Hopey and Changey: Iran's New President and the Vatican's New Pope

A good way to routinely bum yourself out is to set "Google News" as your Internet home page. But last night, something magical happened on that usual grid of gloom: The top stories were good news: Pope Francis and Iranian President Hassan Rouhani, the elderly men recently chosen to lead their respective communities, had again made headlines for words of kindness and reconciliation.

In Hassan Rouhani's Washington Post essay, which the paper's online editors perversely paired with a photo of bile merchant Rush Limbaugh, the Iranian president wrote that "security is pursued at the expense of the insecurity of others, with disastrous consequences." This is true of both international conflicts and domestic politics. Iran, like its longterm rivals Israel and the United States, has been so obsessed with identity and security that people have been pushed out of the equation.

As a moderate cleric/politician in a nation divided not just by religious observance but by the deepening poverty of a once middle-class country targeted by four decades of American economic warfare, Rouhani is burdened with all the world's problems of religion, money, extremism and modernism. Iran has had a moderate intellectual president before, when Rouhani's friend Mohammad Khatami was elected in 1997. Khatami was gone by 2005, swept away by a combination of inflation, conservative clerics at home, and the usual meddling of America and Israel. Rouhani wished the world's Jews a happy Rosh Hashanah and has pledged to create a more open Iranian society that gets along with its neighbors, which is already more than Khatami was able to do over eight years.

Pope Francis has dedicated himself to cleaning up the Vatican's extremely filthy house while asking the Church's traditional foes—gays, women, atheists, humanists, other denominations—to find common ground on fighting economic inequality. Francis is the first Jesuit to serve as pope, and the Jesuit sense of service and community is everywhere in Francis' public statements, private phone calls to sad people, and in his astonishing Twitter feed—which sounds more like the radical activism of Dorothy Day than the platitudes of Vatican royalty.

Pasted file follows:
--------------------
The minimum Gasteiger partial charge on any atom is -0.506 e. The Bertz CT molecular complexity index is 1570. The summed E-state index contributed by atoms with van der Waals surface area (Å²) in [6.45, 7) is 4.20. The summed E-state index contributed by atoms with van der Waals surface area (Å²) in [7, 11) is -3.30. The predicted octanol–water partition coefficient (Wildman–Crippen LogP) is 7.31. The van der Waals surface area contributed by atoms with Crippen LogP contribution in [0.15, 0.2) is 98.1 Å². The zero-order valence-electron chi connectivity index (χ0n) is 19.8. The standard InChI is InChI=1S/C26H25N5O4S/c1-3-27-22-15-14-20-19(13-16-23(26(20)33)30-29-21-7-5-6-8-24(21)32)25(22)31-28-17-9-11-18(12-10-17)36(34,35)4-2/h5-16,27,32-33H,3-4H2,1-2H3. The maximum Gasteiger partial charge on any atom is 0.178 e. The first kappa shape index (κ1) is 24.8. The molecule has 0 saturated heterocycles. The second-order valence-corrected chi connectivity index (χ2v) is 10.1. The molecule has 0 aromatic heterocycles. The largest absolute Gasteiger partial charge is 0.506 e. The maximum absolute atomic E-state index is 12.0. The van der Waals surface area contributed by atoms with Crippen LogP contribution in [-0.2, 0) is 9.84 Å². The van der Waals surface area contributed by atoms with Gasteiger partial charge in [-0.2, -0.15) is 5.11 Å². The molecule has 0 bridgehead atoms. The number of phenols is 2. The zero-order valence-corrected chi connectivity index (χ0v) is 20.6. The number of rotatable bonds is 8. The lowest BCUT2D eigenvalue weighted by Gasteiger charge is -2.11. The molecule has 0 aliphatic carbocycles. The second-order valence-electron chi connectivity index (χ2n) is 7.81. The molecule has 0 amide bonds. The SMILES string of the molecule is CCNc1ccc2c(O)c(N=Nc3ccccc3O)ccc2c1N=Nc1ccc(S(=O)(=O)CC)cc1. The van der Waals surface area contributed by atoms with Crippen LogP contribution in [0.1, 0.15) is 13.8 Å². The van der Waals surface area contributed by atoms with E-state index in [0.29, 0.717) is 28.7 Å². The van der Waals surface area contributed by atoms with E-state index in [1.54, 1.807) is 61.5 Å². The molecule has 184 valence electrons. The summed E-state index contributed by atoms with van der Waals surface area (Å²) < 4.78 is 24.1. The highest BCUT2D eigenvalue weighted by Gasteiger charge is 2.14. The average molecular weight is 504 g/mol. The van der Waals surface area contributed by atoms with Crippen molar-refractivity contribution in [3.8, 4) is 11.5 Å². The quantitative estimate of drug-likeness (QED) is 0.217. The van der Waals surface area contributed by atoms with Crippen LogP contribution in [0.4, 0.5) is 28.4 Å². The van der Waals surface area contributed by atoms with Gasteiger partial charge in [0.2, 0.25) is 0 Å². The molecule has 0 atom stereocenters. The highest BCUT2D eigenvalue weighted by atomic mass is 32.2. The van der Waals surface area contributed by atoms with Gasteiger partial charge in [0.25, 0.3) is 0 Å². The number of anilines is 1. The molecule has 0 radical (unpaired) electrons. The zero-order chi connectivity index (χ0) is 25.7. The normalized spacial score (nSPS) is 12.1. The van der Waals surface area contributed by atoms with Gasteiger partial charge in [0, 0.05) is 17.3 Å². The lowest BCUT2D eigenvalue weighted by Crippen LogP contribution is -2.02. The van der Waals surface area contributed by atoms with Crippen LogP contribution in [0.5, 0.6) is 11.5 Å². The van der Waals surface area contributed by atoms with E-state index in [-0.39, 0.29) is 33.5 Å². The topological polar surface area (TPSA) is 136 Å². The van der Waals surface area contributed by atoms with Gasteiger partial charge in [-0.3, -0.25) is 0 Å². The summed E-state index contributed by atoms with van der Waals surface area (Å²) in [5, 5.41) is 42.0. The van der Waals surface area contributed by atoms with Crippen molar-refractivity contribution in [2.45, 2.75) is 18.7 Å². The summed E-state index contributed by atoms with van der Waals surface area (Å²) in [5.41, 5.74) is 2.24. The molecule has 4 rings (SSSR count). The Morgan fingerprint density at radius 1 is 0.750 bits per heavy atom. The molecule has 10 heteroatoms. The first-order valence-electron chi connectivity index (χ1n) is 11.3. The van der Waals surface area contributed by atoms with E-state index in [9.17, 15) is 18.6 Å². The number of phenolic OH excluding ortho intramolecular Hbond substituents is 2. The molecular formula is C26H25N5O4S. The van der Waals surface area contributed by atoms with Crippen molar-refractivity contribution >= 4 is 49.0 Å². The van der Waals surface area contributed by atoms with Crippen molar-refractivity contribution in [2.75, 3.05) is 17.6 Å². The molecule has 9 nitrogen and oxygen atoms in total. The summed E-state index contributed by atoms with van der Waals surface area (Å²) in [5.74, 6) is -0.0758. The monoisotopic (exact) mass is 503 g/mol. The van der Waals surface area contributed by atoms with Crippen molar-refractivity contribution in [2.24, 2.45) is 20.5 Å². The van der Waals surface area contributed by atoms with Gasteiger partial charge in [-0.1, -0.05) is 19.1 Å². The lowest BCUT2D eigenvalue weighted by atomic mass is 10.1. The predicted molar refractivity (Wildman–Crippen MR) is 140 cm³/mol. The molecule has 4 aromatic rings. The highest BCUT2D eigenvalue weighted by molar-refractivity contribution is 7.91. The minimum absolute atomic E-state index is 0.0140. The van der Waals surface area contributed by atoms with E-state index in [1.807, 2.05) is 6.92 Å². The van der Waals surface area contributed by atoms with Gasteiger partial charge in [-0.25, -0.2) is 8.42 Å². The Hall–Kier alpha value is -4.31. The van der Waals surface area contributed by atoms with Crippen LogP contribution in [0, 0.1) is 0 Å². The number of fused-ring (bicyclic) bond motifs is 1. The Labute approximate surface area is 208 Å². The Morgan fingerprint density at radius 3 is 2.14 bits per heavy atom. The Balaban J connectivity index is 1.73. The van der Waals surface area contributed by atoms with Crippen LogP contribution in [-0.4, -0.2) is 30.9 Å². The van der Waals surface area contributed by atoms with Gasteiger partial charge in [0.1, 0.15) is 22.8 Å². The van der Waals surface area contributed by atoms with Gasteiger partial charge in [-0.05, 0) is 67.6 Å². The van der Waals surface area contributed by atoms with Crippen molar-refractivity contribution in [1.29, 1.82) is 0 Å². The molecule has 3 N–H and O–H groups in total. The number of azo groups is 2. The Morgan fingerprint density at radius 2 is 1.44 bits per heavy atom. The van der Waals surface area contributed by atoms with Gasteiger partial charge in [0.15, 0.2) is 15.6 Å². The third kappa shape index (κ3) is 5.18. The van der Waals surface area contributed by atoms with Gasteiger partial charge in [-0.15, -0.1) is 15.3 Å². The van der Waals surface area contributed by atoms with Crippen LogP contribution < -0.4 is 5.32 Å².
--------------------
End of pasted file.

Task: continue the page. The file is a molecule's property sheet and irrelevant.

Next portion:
"There is no such thing as low-cost Christianity," he said on Twitter on September 5. "Following Jesus means swimming against the tide, renouncing evil and selfishness." The lengthy interview with Francis published this week by Catholic newspapers is well worth reading in its entirety, as Francis attempts to create a new mission for a massive international organization that has lurched from one vile crisis to another during the papacy of his extremist predecessor. It is almost impossible to live a life like Jesus did—Jesus himself only managed three years of such public radicalism before he was executed by the Empire that would later adopt and transform his movement—but Francis' apparent dedication to the outcasts and downtrodden is welcome in a world where even the very richest countries publicly mock and castigate their poor.

Lots of regular people still say nice words, but very few of the ruling class even go to the trouble anymore. Washington and its state governments are mostly engaged in Brutalism, the late-capitalist method of stomping the four out of five Americans who are poor while entwining the richest corporations within the surveillance state. Europe, with no further need to offer an alternative to the Soviet Union's influence, punishes its population with austerity, a political philosophy that constantly demeans and penalizes those who failed to achieve great wealth in a system forever rigged by false scarcity.

Francis and Rouhani are not the only big names offering a little hope and change to a world battered by inequality and evil. New York's likely new mayor, Bill de Blasio, emerged from the usual crowd of technocrats and sleazebags by being a seemingly decent person with a modestly humane message. And the 21st Century "Pink Tide" of popular leftist governments in Latin America—including Brazil, Argentina, Bolivia and Ecuador—are overlooked in the United States because of our media's habit of only following Europe, Israel and Washington's traditional rivals.

This very public behavior by Francis and Rouhani is meaningful because the Vatican and Iran are objects of endless of media fascination. These old dudes are heard, and they are heard by the masses. And that's why our new favorite celebrities are a couple of geriatric religious types. Here's to hoping their words end up meaning something.

[Photos via Getty Images and Associated Press.]